May 13, 2010

Sub Rolls

Whenever I make a batch of my favorite meatballs (I like to make a big batch and keep some in the freezer), we always have meatball subs for dinner the day I make them.   I thought it would be fun to try making my own hoagie rolls this time.  

As usual, I turned to the Bread Baker’s Apprentice by Peter Reinhart for a recipe for Italian bread.  You have to plan ahead – since this recipe requires a biga that is prepared ahead of time.  But I still don’t think that making your own bread is that hard – it does require time and planning, but most of that is proofing time and not actual hands on time.  I thought these rolls were perfect!   Not only were they great for meatball subs – they would make a great turkey or chicken finger sub (my two favorites!).     


for the biga

  • 2 1/2 cups (11.25 ounces) unbleached bread flour
  • 1/2 tsp. (.055 ounce) instant yeast
  • 3/4 – 1 cup (7 to 8 ounces) water, room temp.

for the rolls

  • 2 1/2 cup (11.25 ounces) unbleached bread flour
  • 1 2/3 tsp. (.41 ounce) salt
  • 1 tbsp. (.5 ounce) sugar
  • 1 tsp. (.11 ounce) instant yeast
  • 1 tbsp. (.5 ounce) olive oil
  • 3/4 cup to 3/4 cup plus 2 tablespoons milk, lukewarm (90 to 100 F)
  • cornmeal for dusting


for the biga

1. Stir together the flour and yeast in the bowl of an electric mixer.  Add 3/4 cup plus 2 tbsp. water and mix on low for 1 minute with the paddle attachment.  Adjust flour and water so that dough is neither too sticky or too stiff.

2. Switch to dough hook, and knead on medium speed for 4 minutes, until the dough is soft and pliable.  The temperature of the dough should be between 77-81 degrees F.

3. Place dough in a lightly oiled bowl, and coat with oil.  Cover with plastic wrap and allow to ferment at room temp for 2 – 4 hours (or until doubles in size). 

4. Remove dough from bowl and knead slightly to degas.  Return to bowl and cover with plastic wrap.   Place in refrigerator overnight (or up to 3 days).  

for the rolls

1. Remove biga from refrigerator 1 hour before making the dough and cut it into 10 small pieces with a pastry scraper or serrated knife.  Cover with a towel or plastic wrap and let sit for 1 hour to take off the chill.

2. Stir together the flour, salt, sugar and yeast in the bowl of an electric mixer.

3. Add the biga pieces, olive oil, and 3/4 cup milk and stir together until a dough forms, adjusting the water or flour according to need.  The dough should be slightly sticky and soft.  If the dough feels tough and stiff, add more milk to soften.

4. Mix on medium speed with the dough hook for about 10 minutes. The dough should pass the windowpane test and register 77 to 81 F. 

5. Lightly oil a large bowl and transfer the dough to the bowl, rolling it to coat it with the oil.  Cover the bowl with plastic wrap.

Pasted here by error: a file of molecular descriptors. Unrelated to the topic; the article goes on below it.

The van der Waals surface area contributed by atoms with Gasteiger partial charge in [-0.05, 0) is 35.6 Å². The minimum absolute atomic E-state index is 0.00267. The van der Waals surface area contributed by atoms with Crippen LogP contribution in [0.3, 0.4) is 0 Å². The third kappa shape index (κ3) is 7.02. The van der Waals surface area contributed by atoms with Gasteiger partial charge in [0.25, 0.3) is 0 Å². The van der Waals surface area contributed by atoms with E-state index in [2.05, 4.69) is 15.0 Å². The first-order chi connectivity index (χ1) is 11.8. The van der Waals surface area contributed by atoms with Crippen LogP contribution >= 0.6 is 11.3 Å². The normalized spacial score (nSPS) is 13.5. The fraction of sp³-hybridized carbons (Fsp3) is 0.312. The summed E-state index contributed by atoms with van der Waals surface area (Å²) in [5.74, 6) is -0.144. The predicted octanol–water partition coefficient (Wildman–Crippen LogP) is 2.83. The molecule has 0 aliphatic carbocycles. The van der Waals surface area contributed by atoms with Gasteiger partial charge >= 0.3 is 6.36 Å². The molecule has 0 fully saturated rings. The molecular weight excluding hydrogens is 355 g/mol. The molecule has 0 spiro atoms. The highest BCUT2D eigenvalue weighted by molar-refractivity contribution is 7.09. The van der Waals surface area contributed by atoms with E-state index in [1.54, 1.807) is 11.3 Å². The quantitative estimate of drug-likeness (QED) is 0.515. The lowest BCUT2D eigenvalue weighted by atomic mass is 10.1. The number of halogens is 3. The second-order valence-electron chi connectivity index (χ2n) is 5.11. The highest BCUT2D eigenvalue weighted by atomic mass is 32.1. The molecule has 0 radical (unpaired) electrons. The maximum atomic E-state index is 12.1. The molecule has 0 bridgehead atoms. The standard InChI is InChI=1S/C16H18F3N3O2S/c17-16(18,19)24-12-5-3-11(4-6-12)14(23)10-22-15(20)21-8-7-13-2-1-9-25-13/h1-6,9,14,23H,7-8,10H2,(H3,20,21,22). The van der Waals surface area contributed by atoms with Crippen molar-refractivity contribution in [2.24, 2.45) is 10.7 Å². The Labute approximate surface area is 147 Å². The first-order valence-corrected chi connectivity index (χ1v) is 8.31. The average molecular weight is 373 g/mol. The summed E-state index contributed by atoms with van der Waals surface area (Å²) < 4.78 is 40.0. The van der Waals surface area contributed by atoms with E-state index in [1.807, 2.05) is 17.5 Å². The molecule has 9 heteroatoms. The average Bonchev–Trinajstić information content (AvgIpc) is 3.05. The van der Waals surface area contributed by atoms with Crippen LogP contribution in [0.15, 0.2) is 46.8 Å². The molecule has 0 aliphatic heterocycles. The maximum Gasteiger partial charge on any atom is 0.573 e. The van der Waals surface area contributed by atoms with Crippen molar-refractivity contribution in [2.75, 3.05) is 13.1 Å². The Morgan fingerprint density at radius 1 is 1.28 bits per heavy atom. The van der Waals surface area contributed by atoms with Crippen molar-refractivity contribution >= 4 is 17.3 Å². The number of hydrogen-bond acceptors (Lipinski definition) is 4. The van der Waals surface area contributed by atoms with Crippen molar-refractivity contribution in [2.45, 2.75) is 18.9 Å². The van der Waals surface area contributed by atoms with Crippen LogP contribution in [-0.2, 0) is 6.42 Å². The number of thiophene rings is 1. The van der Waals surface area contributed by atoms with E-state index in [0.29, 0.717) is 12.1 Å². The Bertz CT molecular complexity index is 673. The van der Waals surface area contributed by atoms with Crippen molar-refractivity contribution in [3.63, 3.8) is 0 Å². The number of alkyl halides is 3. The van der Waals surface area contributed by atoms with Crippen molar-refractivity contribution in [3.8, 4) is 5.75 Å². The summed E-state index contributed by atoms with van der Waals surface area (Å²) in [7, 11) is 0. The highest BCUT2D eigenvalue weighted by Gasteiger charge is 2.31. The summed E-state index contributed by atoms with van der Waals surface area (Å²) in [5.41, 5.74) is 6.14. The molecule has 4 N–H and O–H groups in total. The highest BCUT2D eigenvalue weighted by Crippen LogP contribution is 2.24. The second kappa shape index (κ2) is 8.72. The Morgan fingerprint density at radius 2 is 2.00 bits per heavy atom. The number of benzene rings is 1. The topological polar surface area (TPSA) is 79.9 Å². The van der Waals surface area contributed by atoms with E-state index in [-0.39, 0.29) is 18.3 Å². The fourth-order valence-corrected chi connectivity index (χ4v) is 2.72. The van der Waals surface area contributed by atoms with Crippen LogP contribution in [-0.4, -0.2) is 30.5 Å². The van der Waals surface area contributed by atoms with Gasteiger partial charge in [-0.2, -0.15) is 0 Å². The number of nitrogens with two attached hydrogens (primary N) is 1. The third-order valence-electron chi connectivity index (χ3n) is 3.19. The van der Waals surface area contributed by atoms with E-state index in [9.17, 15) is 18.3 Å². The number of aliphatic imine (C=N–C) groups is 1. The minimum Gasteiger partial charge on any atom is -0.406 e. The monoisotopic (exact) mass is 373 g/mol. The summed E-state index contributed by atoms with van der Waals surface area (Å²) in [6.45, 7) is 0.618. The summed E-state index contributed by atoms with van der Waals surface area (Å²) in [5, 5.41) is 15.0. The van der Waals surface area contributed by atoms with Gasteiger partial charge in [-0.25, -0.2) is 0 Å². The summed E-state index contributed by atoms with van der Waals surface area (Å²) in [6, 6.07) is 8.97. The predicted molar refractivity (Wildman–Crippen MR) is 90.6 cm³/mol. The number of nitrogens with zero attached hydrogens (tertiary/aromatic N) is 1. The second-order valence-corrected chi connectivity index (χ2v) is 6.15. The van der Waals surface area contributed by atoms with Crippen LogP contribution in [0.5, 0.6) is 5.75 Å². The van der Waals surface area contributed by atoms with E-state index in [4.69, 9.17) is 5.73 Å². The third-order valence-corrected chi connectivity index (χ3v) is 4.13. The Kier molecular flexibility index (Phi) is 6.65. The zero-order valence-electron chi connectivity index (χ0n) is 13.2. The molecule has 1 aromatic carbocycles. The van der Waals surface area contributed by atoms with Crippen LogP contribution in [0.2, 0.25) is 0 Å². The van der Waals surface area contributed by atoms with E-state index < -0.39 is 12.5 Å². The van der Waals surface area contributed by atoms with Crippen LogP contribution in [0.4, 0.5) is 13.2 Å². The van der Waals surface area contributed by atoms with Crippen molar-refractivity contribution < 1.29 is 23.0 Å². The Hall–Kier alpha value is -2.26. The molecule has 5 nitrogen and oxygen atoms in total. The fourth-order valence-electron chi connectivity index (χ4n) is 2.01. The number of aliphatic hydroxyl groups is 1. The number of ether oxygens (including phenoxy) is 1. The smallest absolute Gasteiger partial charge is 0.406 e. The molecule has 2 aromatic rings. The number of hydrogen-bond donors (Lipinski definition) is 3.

6. Ferment at room temp for approximately 2 hours, or until the dough doubles in size.

7. Divide dough into 9 pieces of about 4 ounces each.  Carefully form the pieces into rolls degassing the dough as little possible.  Lightly dust with a sprinkle of flour, cover with a towel or plastic wrap, and let it rest for 5 minutes.  Then complete  shaping the rolls, if necessary. 

8. Line a sheet pan with parchment and dust with cornmeal.  Place the rolls on the pan and lightly mist with spray oil.  Cover loosely with plastic wrap.

9. Proof at room temp for about 1 hour, or until the rolls have grown to about 1 1/2 times their original size.

10. Preheat oven to 500F.  Score the rolls with 2 parallel, diagonal slashes or 1 long slash.

11. Place rolls on sheet pan in oven.  Pour 1 cup hot water into steam pan in the oven and close the door.  After 30 seconds, spray the walls of the oven with water and close the door.  Repeat once more after another 30 seconds.  After the final spray, lower the oven setting to 450 F and bake until done, rotating 180 degrees, if necessary, for even baking.  It should take 15 minutes for rolls.  The rolls should be golden brown and register at least 200F at the center.

12. Transfer the rolls to a cooling rack and cool for at least 1 hour before slicing or serving.



Source: The Bread Baker’s Apprentice by Peter Reinhart

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  1. your bread looks fabulous! i never make my own sub rolls but I should!

  2. OMG this was the best thing ever. When christine made this for our meatball bombers i got down on one knee and asked her to marry me all over again.

  3. I've been on a big homemade bread kick lately...I'll have to try these soon!